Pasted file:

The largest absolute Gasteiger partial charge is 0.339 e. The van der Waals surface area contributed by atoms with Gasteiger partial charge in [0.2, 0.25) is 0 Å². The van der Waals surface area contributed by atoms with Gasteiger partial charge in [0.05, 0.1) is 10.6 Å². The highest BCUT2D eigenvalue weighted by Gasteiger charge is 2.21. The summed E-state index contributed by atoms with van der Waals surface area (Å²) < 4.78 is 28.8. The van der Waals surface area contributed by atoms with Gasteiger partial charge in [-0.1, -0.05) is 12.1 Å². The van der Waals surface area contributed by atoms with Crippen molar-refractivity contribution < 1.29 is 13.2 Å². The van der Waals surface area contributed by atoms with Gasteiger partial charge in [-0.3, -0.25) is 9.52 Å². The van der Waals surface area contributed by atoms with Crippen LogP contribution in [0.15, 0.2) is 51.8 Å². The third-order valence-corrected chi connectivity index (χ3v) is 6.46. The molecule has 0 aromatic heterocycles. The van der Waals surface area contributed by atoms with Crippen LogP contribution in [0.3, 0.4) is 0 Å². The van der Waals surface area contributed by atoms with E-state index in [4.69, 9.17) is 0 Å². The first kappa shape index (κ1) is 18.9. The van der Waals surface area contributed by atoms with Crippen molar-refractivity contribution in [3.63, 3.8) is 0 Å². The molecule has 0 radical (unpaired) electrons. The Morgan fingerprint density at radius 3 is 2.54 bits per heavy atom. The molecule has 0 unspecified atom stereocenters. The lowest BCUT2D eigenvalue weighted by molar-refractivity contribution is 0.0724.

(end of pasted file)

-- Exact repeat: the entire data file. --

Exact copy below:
The largest absolute Gasteiger partial charge is 0.339 e. The van der Waals surface area contributed by atoms with Gasteiger partial charge in [0.2, 0.25) is 0 Å². The van der Waals surface area contributed by atoms with Gasteiger partial charge in [0.05, 0.1) is 10.6 Å². The highest BCUT2D eigenvalue weighted by Gasteiger charge is 2.21. The summed E-state index contributed by atoms with van der Waals surface area (Å²) < 4.78 is 28.8. The van der Waals surface area contributed by atoms with Gasteiger partial charge in [-0.1, -0.05) is 12.1 Å². The van der Waals surface area contributed by atoms with Crippen molar-refractivity contribution < 1.29 is 13.2 Å². The van der Waals surface area contributed by atoms with Gasteiger partial charge in [-0.3, -0.25) is 9.52 Å². The van der Waals surface area contributed by atoms with Crippen LogP contribution in [0.15, 0.2) is 51.8 Å². The third-order valence-corrected chi connectivity index (χ3v) is 6.46. The molecule has 0 aromatic heterocycles. The van der Waals surface area contributed by atoms with Crippen LogP contribution in [0.3, 0.4) is 0 Å². The van der Waals surface area contributed by atoms with E-state index in [4.69, 9.17) is 0 Å². The first kappa shape index (κ1) is 18.9. The van der Waals surface area contributed by atoms with Crippen molar-refractivity contribution in [3.63, 3.8) is 0 Å². The molecule has 0 radical (unpaired) electrons. The Morgan fingerprint density at radius 3 is 2.54 bits per heavy atom. The molecule has 0 unspecified atom stereocenters. The lowest BCUT2D eigenvalue weighted by molar-refractivity contribution is 0.0724.